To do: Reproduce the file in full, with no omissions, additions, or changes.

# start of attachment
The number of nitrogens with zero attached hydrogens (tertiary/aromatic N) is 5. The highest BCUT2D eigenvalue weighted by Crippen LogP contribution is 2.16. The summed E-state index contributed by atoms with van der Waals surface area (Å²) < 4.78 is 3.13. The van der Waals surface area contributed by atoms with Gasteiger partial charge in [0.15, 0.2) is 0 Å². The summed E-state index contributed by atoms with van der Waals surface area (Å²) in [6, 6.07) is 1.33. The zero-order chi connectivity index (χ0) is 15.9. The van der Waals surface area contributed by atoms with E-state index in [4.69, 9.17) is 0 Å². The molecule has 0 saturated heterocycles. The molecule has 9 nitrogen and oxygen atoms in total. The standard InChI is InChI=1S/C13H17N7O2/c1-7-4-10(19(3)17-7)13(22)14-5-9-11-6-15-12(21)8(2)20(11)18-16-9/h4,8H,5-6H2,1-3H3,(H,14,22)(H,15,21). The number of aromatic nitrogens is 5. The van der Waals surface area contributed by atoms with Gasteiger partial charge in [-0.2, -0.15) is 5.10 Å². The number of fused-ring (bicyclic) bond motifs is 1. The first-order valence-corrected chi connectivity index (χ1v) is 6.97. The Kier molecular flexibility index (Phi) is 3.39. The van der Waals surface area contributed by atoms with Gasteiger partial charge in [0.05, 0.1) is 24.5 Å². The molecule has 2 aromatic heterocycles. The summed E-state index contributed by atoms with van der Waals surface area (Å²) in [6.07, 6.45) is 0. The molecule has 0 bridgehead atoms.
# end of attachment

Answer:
The number of nitrogens with zero attached hydrogens (tertiary/aromatic N) is 5. The highest BCUT2D eigenvalue weighted by Crippen LogP contribution is 2.16. The summed E-state index contributed by atoms with van der Waals surface area (Å²) < 4.78 is 3.13. The van der Waals surface area contributed by atoms with Gasteiger partial charge in [0.15, 0.2) is 0 Å². The summed E-state index contributed by atoms with van der Waals surface area (Å²) in [6, 6.07) is 1.33. The zero-order chi connectivity index (χ0) is 15.9. The van der Waals surface area contributed by atoms with E-state index in [4.69, 9.17) is 0 Å². The molecule has 0 saturated heterocycles. The molecule has 9 nitrogen and oxygen atoms in total. The standard InChI is InChI=1S/C13H17N7O2/c1-7-4-10(19(3)17-7)13(22)14-5-9-11-6-15-12(21)8(2)20(11)18-16-9/h4,8H,5-6H2,1-3H3,(H,14,22)(H,15,21). The number of aromatic nitrogens is 5. The van der Waals surface area contributed by atoms with Gasteiger partial charge in [-0.2, -0.15) is 5.10 Å². The number of fused-ring (bicyclic) bond motifs is 1. The first-order valence-corrected chi connectivity index (χ1v) is 6.97. The Kier molecular flexibility index (Phi) is 3.39. The van der Waals surface area contributed by atoms with Gasteiger partial charge in [0.05, 0.1) is 24.5 Å². The molecule has 2 aromatic heterocycles. The summed E-state index contributed by atoms with van der Waals surface area (Å²) in [6.07, 6.45) is 0. The molecule has 0 bridgehead atoms.